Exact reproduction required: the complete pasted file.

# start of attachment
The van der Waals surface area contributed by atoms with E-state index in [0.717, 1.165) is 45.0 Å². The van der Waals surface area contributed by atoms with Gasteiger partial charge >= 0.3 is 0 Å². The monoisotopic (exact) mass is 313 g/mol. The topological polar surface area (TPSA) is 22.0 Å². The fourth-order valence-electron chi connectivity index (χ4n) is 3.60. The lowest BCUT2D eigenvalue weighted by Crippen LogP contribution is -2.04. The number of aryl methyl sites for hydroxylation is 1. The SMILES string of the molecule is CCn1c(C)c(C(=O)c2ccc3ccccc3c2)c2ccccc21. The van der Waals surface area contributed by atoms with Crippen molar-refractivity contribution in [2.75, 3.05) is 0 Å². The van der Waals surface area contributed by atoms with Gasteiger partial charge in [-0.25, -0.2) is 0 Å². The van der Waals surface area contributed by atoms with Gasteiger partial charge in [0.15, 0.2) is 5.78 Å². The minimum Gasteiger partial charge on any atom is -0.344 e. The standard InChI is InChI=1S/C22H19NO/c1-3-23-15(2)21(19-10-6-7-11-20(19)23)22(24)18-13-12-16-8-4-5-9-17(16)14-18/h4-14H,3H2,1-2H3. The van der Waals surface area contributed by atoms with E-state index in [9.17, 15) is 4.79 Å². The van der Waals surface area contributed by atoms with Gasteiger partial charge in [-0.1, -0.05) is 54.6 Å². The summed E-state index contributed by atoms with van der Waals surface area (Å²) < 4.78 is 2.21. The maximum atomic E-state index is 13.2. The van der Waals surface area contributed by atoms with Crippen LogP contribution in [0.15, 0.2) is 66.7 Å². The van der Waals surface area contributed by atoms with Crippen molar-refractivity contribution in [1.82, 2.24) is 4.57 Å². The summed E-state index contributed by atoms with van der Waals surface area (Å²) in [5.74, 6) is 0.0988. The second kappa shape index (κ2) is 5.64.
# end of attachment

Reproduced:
The van der Waals surface area contributed by atoms with E-state index in [0.717, 1.165) is 45.0 Å². The van der Waals surface area contributed by atoms with Gasteiger partial charge >= 0.3 is 0 Å². The monoisotopic (exact) mass is 313 g/mol. The topological polar surface area (TPSA) is 22.0 Å². The fourth-order valence-electron chi connectivity index (χ4n) is 3.60. The lowest BCUT2D eigenvalue weighted by Crippen LogP contribution is -2.04. The number of aryl methyl sites for hydroxylation is 1. The SMILES string of the molecule is CCn1c(C)c(C(=O)c2ccc3ccccc3c2)c2ccccc21. The van der Waals surface area contributed by atoms with Crippen molar-refractivity contribution in [2.75, 3.05) is 0 Å². The van der Waals surface area contributed by atoms with Gasteiger partial charge in [-0.25, -0.2) is 0 Å². The van der Waals surface area contributed by atoms with Gasteiger partial charge in [0.15, 0.2) is 5.78 Å². The minimum Gasteiger partial charge on any atom is -0.344 e. The standard InChI is InChI=1S/C22H19NO/c1-3-23-15(2)21(19-10-6-7-11-20(19)23)22(24)18-13-12-16-8-4-5-9-17(16)14-18/h4-14H,3H2,1-2H3. The van der Waals surface area contributed by atoms with E-state index in [9.17, 15) is 4.79 Å². The van der Waals surface area contributed by atoms with Gasteiger partial charge in [-0.1, -0.05) is 54.6 Å². The summed E-state index contributed by atoms with van der Waals surface area (Å²) < 4.78 is 2.21. The maximum atomic E-state index is 13.2. The van der Waals surface area contributed by atoms with Crippen LogP contribution in [0.15, 0.2) is 66.7 Å². The van der Waals surface area contributed by atoms with Crippen molar-refractivity contribution in [1.82, 2.24) is 4.57 Å². The summed E-state index contributed by atoms with van der Waals surface area (Å²) in [5.74, 6) is 0.0988. The second kappa shape index (κ2) is 5.64.